4. Spread a fourth of the reserved batter into bottom of a well-buttered 12-cup Bundt pan or 10-inch tube pan. Sprinkle with a third of the currant mixture. Repeat layering twice, ending with batter. Bake until a wooden pick inserted in the center is withdrawn clean, about 45 to 50 minutes. Cool on a wire rack for 20 minutes, then turn out cake to cool completely.
  5. When cool, stir together glaze ingredients until smooth enough to drizzle and spoon over cake. (if glaze is too thick, add a little more half-and-half, drop by drop)


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8 Responses to Cuisine Magazine March 1979

  1. March 15, 2023 at 6:38 am #

    Sounds divine! And thanks to you & Bert, I now will have a special treat I can prepare & share with others, too. And everyone loves coffee cake! Thanks for sharing the recipe.

    • March 15, 2023 at 8:29 am #

      Kim, you will love this! It reminds me of coffee time in Finland. It’s exactly like something that would be served.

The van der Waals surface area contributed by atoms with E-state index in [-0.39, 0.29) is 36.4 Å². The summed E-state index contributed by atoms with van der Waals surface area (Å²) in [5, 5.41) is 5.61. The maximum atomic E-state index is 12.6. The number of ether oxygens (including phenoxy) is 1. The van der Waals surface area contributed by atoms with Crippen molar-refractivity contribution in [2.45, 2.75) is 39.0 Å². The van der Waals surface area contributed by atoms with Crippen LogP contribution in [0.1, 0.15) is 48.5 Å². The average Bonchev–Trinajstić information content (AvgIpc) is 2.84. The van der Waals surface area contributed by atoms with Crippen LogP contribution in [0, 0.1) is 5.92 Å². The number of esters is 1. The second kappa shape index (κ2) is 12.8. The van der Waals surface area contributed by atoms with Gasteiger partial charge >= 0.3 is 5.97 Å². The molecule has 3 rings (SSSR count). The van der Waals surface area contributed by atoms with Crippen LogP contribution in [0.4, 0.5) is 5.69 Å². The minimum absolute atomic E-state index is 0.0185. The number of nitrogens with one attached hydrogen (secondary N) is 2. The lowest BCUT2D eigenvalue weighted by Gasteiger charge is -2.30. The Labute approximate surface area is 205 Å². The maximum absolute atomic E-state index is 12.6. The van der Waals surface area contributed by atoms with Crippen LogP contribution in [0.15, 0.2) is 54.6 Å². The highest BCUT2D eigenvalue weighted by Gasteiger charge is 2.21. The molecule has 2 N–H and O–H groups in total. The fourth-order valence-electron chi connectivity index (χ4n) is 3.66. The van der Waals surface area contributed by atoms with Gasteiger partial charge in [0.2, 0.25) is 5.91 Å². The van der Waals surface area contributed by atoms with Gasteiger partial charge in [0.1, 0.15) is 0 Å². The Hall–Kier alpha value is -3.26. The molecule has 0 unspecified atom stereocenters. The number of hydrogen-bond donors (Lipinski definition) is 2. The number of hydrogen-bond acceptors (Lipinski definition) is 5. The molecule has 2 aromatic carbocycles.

2. March 15, 2023 at 9:11 am #

    You’ve introduced me to to so many great things, Debbie: Sphere and Cuisine magazines, Bert Greene, Clementine Paddleford . . . the list goes on!

    You share such a nice variety of recipes and stories. And, you know I love your table settings and photography!

    Thank you!

    • March 15, 2023 at 8:11 pm #

      You are the best, Denise. Thank you.

  3. March 15, 2023 at 5:46 pm #

    What a nice post! Will try this recipe.

    • March 15, 2023 at 8:08 pm #

      Danielle, I hope you will enjoy it as much as we did!

  4. December 11, 2023 at 12:08 pm #

    Lovely post. Bert Greene is much missed.

    • December 11, 2023 at 9:08 pm #

      That he is, Carol. Every time I use his cookbooks, I can only imagine what future recipes and stories he would have written.